Improvised Weapons

An object that bears no resemblance to a weapon deals 1d4 damage (the DM assigns a damage type appropriate to the object). If a character uses a ranged weapon to make a melee attack, or throws a melee weapon that does not have the thrown property, it also deals 1d4 damage. An improvised thrown weapon has a normal range of 20 feet and a long range of 60 feet.

With this rule, it's perfectly logical for you to treat the non-pointy end as a club that deals 1d4 bludgeoning. At the end of the day though, it's up to the DM to assign the damage type, and to permit it's use in this fashion.

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    \$\begingroup\$ I agree, if the spear was also somehow modified to have a bludgeoning end (like an iron ball at the bottom end) it could also be much more damaging than normal. You could also give it a throwing penalty as a trade-off. I'm liking this idea... \$\endgroup\$ Commented Jan 4, 2017 at 8:04
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    \$\begingroup\$ That's fair, and a great idea by @JohnHamilton. I had a character a few editions ago that did just that, by modifying the double-sword in the rules such that one end was more mace-like. \$\endgroup\$
    – Paul
    Commented Jan 4, 2017 at 13:02

The behavior you are describing is supported by the rules. It was not left out.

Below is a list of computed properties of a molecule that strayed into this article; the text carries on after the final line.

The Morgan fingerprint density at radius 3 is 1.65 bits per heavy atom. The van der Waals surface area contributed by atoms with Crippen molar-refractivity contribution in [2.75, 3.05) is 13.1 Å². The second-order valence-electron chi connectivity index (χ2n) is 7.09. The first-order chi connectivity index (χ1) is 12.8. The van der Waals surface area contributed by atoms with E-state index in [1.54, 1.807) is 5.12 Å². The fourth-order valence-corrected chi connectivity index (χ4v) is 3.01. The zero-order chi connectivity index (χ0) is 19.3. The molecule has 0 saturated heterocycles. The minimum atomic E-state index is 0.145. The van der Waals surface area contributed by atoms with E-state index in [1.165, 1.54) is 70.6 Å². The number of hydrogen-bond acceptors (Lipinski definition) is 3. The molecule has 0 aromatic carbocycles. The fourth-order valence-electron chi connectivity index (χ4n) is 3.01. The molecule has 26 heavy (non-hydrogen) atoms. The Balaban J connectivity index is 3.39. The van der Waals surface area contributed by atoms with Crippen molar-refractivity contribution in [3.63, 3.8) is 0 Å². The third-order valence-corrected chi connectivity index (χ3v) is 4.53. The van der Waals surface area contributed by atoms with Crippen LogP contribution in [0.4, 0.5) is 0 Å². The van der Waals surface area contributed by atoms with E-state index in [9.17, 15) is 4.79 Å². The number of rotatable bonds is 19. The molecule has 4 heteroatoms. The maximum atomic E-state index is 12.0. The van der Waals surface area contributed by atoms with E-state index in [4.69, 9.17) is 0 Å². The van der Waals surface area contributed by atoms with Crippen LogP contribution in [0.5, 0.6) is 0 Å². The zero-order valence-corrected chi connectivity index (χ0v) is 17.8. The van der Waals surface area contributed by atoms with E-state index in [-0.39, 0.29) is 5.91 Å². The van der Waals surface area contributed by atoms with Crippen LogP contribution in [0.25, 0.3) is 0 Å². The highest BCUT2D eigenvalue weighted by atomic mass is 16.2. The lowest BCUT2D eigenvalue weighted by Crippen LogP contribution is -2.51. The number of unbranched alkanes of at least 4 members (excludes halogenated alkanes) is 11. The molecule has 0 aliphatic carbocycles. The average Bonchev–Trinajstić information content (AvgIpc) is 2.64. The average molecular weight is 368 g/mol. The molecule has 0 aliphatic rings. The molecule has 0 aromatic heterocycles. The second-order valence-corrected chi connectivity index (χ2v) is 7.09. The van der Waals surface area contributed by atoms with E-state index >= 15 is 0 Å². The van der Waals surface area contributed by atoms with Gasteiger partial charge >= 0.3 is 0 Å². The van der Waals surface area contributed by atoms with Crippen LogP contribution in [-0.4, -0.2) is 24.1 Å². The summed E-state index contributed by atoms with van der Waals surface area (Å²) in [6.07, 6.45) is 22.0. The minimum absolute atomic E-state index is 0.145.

The training to perform the type of attack you are describing is granted by the Polearm Master (PHB, p. 168) feat, and does indeed deal 1d4 Bludgeoning damage as a Bonus Action. Also, Polearm Master has additional benefits, and is not something the DM wants to be giving out for free to every Short Spear user.

In earlier versions of the PHB, this only officially applied to the Glaive, Halberd, and Quarterstaff. However, this was officially changed in errata and recent printings include Spear on the list of applicable weapons.

As an alternative to house-ruling the details of the feat to make it more accessible for all Short Spear wielders, you could use Polearm Master as the basis of an alternative attack action and allow the wielder of a Short Spear to deal 1d4 plus the relevant modifiers of Bludgeoning damage by striking with the blunt end instead of the usual thrusting with the pointy end. This produces a functionally identical solution as treating the blunt end of the weapon as a distinctly separate weapon using the Improvised Weapons Rules, as detailed in Lino Frank Ciaralli's excellent answer.